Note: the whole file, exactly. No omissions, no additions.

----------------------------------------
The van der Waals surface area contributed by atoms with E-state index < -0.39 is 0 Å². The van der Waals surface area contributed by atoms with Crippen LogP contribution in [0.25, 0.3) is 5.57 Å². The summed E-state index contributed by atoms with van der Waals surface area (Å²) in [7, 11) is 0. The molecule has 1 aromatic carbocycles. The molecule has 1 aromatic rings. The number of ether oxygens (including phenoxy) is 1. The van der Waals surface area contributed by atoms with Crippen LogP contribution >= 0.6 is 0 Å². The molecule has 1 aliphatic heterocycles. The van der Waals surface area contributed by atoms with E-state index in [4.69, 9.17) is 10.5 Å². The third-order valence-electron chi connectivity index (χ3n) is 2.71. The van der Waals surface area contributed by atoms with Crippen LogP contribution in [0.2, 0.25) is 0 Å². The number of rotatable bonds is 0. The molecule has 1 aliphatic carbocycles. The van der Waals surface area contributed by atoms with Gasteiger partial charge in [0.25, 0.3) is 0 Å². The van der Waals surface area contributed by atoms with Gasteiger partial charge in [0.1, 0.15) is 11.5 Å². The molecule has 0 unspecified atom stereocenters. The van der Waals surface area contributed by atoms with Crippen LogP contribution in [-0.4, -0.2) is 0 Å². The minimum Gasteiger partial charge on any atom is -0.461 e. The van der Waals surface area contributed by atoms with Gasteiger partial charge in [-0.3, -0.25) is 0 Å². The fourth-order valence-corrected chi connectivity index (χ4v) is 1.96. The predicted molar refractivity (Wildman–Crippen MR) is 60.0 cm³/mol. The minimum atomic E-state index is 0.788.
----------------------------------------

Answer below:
The van der Waals surface area contributed by atoms with E-state index < -0.39 is 0 Å². The van der Waals surface area contributed by atoms with Crippen LogP contribution in [0.25, 0.3) is 5.57 Å². The summed E-state index contributed by atoms with van der Waals surface area (Å²) in [7, 11) is 0. The molecule has 1 aromatic carbocycles. The molecule has 1 aromatic rings. The number of ether oxygens (including phenoxy) is 1. The van der Waals surface area contributed by atoms with Crippen LogP contribution >= 0.6 is 0 Å². The molecule has 1 aliphatic heterocycles. The van der Waals surface area contributed by atoms with E-state index in [4.69, 9.17) is 10.5 Å². The third-order valence-electron chi connectivity index (χ3n) is 2.71. The van der Waals surface area contributed by atoms with Crippen LogP contribution in [0.2, 0.25) is 0 Å². The number of rotatable bonds is 0. The molecule has 1 aliphatic carbocycles. The van der Waals surface area contributed by atoms with Gasteiger partial charge in [0.25, 0.3) is 0 Å². The van der Waals surface area contributed by atoms with Gasteiger partial charge in [0.1, 0.15) is 11.5 Å². The molecule has 0 unspecified atom stereocenters. The van der Waals surface area contributed by atoms with Crippen LogP contribution in [-0.4, -0.2) is 0 Å². The minimum Gasteiger partial charge on any atom is -0.461 e. The van der Waals surface area contributed by atoms with Gasteiger partial charge in [-0.3, -0.25) is 0 Å². The fourth-order valence-corrected chi connectivity index (χ4v) is 1.96. The predicted molar refractivity (Wildman–Crippen MR) is 60.0 cm³/mol. The minimum atomic E-state index is 0.788.